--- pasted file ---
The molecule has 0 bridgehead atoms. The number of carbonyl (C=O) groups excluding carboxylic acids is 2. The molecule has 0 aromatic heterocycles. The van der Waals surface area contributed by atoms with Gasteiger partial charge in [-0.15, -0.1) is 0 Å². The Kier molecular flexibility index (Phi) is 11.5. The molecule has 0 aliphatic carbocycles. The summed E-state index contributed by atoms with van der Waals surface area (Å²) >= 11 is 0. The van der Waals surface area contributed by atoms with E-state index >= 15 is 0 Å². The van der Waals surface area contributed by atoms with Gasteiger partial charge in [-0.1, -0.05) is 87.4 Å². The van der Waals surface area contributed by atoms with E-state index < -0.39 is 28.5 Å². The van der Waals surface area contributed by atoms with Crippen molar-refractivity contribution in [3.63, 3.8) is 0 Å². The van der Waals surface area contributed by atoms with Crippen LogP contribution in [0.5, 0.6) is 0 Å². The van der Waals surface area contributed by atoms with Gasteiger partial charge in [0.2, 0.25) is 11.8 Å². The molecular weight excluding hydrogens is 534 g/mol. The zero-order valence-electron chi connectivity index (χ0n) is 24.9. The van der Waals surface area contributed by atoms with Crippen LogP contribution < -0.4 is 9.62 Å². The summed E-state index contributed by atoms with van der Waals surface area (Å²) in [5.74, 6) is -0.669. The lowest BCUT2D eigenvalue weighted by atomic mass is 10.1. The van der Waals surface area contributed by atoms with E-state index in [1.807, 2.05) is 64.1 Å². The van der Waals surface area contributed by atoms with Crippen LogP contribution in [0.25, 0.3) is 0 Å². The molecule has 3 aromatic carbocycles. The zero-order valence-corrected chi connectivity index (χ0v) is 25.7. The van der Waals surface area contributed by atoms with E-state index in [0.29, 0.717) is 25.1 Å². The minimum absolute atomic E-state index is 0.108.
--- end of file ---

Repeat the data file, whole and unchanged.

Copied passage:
The molecule has 0 bridgehead atoms. The number of carbonyl (C=O) groups excluding carboxylic acids is 2. The molecule has 0 aromatic heterocycles. The van der Waals surface area contributed by atoms with Gasteiger partial charge in [-0.15, -0.1) is 0 Å². The Kier molecular flexibility index (Phi) is 11.5. The molecule has 0 aliphatic carbocycles. The summed E-state index contributed by atoms with van der Waals surface area (Å²) >= 11 is 0. The van der Waals surface area contributed by atoms with E-state index >= 15 is 0 Å². The van der Waals surface area contributed by atoms with Gasteiger partial charge in [-0.1, -0.05) is 87.4 Å². The van der Waals surface area contributed by atoms with E-state index < -0.39 is 28.5 Å². The van der Waals surface area contributed by atoms with Crippen molar-refractivity contribution in [3.63, 3.8) is 0 Å². The van der Waals surface area contributed by atoms with Crippen LogP contribution in [0.5, 0.6) is 0 Å². The van der Waals surface area contributed by atoms with Gasteiger partial charge in [0.2, 0.25) is 11.8 Å². The molecular weight excluding hydrogens is 534 g/mol. The zero-order valence-electron chi connectivity index (χ0n) is 24.9. The van der Waals surface area contributed by atoms with Crippen LogP contribution < -0.4 is 9.62 Å². The summed E-state index contributed by atoms with van der Waals surface area (Å²) in [5.74, 6) is -0.669. The lowest BCUT2D eigenvalue weighted by atomic mass is 10.1. The van der Waals surface area contributed by atoms with E-state index in [1.807, 2.05) is 64.1 Å². The van der Waals surface area contributed by atoms with Crippen LogP contribution in [0.25, 0.3) is 0 Å². The molecule has 3 aromatic carbocycles. The zero-order valence-corrected chi connectivity index (χ0v) is 25.7. The van der Waals surface area contributed by atoms with E-state index in [0.29, 0.717) is 25.1 Å². The minimum absolute atomic E-state index is 0.108.